There's two way to write "é" in Unicode. You can write it:
- LATIN SMALL LETTER E WITH ACUTE (U+00E9)
- LATIN SMALL LETTER E (U+0065) followed by COMBINING ACUTE ACCENT (U+0301)
These are two forms of the same character, and there are many characters that can be represented in more than one form in Unicode.
In Swift, two strings will compare equal regardless of which form they're encoded. But this is not the case everywhere, and this has some peculiar effects.
For instance, the Swift compiler does not normalize the source, and in particular it will not do normalization before comparing identifiers. Otherwise these two
é identifiers would clash:
let é = "é" // é written as one unicode scalar let é = "é" // é written as "e" with a combining accent
(Note: you might have to type "e" and use the character palette to create a combining acute accent, as pasting code in this forum will normalize the text.)
So if you write a tool interpreting Swift code, the right way is to compare identifiers for equality by doing a Unicode scalar comparison. At least this is the case with the current Swift version.
This is actually an interoperability problem for identifying things with Unicode strings in general: different tools and systems will compare identifiers in different ways and misunderstandings will ensue. Tools written in some languages will likely perform normalization automatically on comparison while others will not.
"é" == "é" // true "é" as NSString == "é" as NSString // false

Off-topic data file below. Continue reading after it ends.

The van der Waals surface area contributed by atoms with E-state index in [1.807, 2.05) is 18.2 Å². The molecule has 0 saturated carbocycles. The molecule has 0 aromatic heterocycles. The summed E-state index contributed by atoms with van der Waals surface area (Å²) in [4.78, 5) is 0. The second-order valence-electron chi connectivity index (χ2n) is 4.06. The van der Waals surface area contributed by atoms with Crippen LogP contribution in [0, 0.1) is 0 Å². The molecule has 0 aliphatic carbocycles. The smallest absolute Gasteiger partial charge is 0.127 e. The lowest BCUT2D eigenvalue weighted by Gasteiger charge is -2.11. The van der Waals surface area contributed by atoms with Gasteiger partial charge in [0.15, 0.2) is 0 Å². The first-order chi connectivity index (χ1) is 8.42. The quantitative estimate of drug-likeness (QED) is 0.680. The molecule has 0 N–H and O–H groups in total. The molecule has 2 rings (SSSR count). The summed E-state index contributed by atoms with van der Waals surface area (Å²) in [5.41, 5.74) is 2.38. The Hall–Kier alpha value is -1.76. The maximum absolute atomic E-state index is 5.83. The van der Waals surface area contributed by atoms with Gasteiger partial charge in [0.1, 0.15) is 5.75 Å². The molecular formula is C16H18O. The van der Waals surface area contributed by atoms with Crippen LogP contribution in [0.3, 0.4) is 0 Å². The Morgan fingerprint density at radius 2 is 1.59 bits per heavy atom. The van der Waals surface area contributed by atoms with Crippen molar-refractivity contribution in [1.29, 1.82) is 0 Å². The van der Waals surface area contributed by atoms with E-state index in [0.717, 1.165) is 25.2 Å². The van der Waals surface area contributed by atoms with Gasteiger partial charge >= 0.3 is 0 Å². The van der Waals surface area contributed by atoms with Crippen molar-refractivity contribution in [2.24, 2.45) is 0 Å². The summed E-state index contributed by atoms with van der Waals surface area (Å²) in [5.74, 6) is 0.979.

And almost nobody thinks about testing normalization, a relatively obscure Unicode feature. Those who will end up exercising those bugs are probably people seeking security vulnerabilities. Think of "é" in a user name for instance:
If your user account manager lets you create two users with different normalizations but then your backend code treats the two strings as the same user, you might get two distinct accounts sharing the same backend data .
Or if the account manager recognizes the two different normalizations as the same user but then passes the user name to a backend system that only recognize one form, the backend might fail to find the associated data depending on which normalization was used to login.
All this to say, if you are using Unicode identifiers of some sort, you should think about normalization and how other components of the system will compare those identifiers for equality. If they aren't all on the same page, it invites trouble.